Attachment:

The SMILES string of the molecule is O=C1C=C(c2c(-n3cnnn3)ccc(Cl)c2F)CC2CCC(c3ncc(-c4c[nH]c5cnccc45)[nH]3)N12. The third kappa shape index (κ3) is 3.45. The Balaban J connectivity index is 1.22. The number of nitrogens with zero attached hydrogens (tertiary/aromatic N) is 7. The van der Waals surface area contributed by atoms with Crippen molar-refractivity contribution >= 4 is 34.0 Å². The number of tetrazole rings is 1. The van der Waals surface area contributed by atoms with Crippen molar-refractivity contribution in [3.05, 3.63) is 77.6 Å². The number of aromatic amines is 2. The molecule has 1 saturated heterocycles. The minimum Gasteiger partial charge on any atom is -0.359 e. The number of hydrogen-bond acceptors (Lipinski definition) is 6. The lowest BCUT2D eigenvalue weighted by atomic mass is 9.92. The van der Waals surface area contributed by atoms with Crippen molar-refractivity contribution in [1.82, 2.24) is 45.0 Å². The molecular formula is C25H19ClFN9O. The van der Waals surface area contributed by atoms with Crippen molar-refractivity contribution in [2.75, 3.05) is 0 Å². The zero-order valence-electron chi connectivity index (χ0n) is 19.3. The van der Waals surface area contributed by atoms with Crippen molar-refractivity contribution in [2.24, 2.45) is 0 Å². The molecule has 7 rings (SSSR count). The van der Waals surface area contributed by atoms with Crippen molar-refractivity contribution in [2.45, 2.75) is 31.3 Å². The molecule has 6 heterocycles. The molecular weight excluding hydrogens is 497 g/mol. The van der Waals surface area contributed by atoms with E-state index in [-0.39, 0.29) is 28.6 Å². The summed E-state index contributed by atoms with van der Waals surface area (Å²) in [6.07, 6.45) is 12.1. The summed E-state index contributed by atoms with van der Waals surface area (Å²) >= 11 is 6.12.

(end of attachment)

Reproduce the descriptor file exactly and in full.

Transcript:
The SMILES string of the molecule is O=C1C=C(c2c(-n3cnnn3)ccc(Cl)c2F)CC2CCC(c3ncc(-c4c[nH]c5cnccc45)[nH]3)N12. The third kappa shape index (κ3) is 3.45. The Balaban J connectivity index is 1.22. The number of nitrogens with zero attached hydrogens (tertiary/aromatic N) is 7. The van der Waals surface area contributed by atoms with Crippen molar-refractivity contribution >= 4 is 34.0 Å². The number of tetrazole rings is 1. The van der Waals surface area contributed by atoms with Crippen molar-refractivity contribution in [3.05, 3.63) is 77.6 Å². The number of aromatic amines is 2. The molecule has 1 saturated heterocycles. The minimum Gasteiger partial charge on any atom is -0.359 e. The number of hydrogen-bond acceptors (Lipinski definition) is 6. The lowest BCUT2D eigenvalue weighted by atomic mass is 9.92. The van der Waals surface area contributed by atoms with Crippen molar-refractivity contribution in [1.82, 2.24) is 45.0 Å². The molecular formula is C25H19ClFN9O. The van der Waals surface area contributed by atoms with Crippen molar-refractivity contribution in [2.75, 3.05) is 0 Å². The zero-order valence-electron chi connectivity index (χ0n) is 19.3. The van der Waals surface area contributed by atoms with Crippen molar-refractivity contribution in [2.24, 2.45) is 0 Å². The molecule has 7 rings (SSSR count). The van der Waals surface area contributed by atoms with Crippen molar-refractivity contribution in [2.45, 2.75) is 31.3 Å². The molecule has 6 heterocycles. The molecular weight excluding hydrogens is 497 g/mol. The van der Waals surface area contributed by atoms with E-state index in [-0.39, 0.29) is 28.6 Å². The summed E-state index contributed by atoms with van der Waals surface area (Å²) in [6.07, 6.45) is 12.1. The summed E-state index contributed by atoms with van der Waals surface area (Å²) >= 11 is 6.12.